Whether playing with traditional codes, giving silhouettes a savvy twist or mixing different eras, with every collection, Alexis Mabille cultivates a spirit that is equal parts chic and fun-loving. In lifting from both masculine and feminine styles, the brand revisits men's and women’s wardrobes alike.
Borrowing from a very French sensibility, the Mabille style offers a highly contemporary, cosmopolitan allure. An official member of the Fédération française de la Couture, the house has become known for light, fluid and precise cuts.
A native of Lyon, Alexis Mabille worked at the houses of Christian Dior and Yves Saint Laurent before founding his own label, which quickly became renowned for the designer's modern rendering of the traditional bow tie
We met Alexis in his couture Atelier two days after his Spring/Summer 2017 fantastic show which took place in magnificent hotel particuler at the Place Vendôme.
When did you fashion adventure start and how did you arrive where you are now [at the head of “Alexis Mabille” Fashion House with shows presented 4 times a year within Paris fashion weeks]?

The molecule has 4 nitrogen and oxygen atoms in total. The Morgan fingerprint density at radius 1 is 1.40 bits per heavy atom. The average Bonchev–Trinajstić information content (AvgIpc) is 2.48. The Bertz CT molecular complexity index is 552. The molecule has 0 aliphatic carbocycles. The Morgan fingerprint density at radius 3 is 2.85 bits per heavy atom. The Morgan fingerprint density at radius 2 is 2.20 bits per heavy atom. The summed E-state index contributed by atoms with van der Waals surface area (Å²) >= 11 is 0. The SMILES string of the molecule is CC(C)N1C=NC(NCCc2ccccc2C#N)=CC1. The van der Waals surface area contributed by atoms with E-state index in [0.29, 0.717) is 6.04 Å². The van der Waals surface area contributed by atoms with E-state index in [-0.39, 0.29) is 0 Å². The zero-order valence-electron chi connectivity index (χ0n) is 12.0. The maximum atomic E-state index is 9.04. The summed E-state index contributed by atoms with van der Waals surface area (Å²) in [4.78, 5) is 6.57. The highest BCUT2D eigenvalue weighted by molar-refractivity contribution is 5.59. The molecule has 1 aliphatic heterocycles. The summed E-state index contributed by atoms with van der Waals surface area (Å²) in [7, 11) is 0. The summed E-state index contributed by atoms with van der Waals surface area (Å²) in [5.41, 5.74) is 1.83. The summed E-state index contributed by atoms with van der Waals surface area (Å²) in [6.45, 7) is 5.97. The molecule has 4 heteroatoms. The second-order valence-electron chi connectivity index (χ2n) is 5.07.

It started long time ago. When I was a kid, I was already interested in making cloths. I was growing in Provence [region in the southeast of France] in a quite creative atmosphere. In my family there were many decorators and painters, thus I started with making different sorts of decorations for the events, my creations were always turning around the textile.
I moved to Paris and graduated from the Fashion School of The Chambre Syndicale de la Haute Couture in 1997. Right after I entered the big houses. I stated to work for Dior, after which had the internships at Nina Ricci and Ungaro.
Finally, in 2005 I left LVMH group to launch my own brand.
You were in the couture business from the very beginning?
Not at all ! I started with ready-to-wear. We designed pans and shirts in a unisex style with the same fitting for both men and women. I liked the idea to create men cloths of the fabrics that are traditionally considered feminine. And vice versa: give to the women's wear men's structure and cut.
We have been developing this concept until 2008 when we first participated in the calendar of the couture week but with a ready-to-wear twist. From that moment I started to create more feminine evening gowns.
What does the world of high fashion represent for you?
So many things at the same time! Foremost it is all about the know-how, the unique techniques and the possibility to make an exceptional cloth without counting the work-hours spent on it.
Couture is also about the extraordinary people, artisans who, thanks to their energy and devotion, create the most beautiful garments in the world. Garments which even being perfectly wearable represent much more than a simple piece of cloth.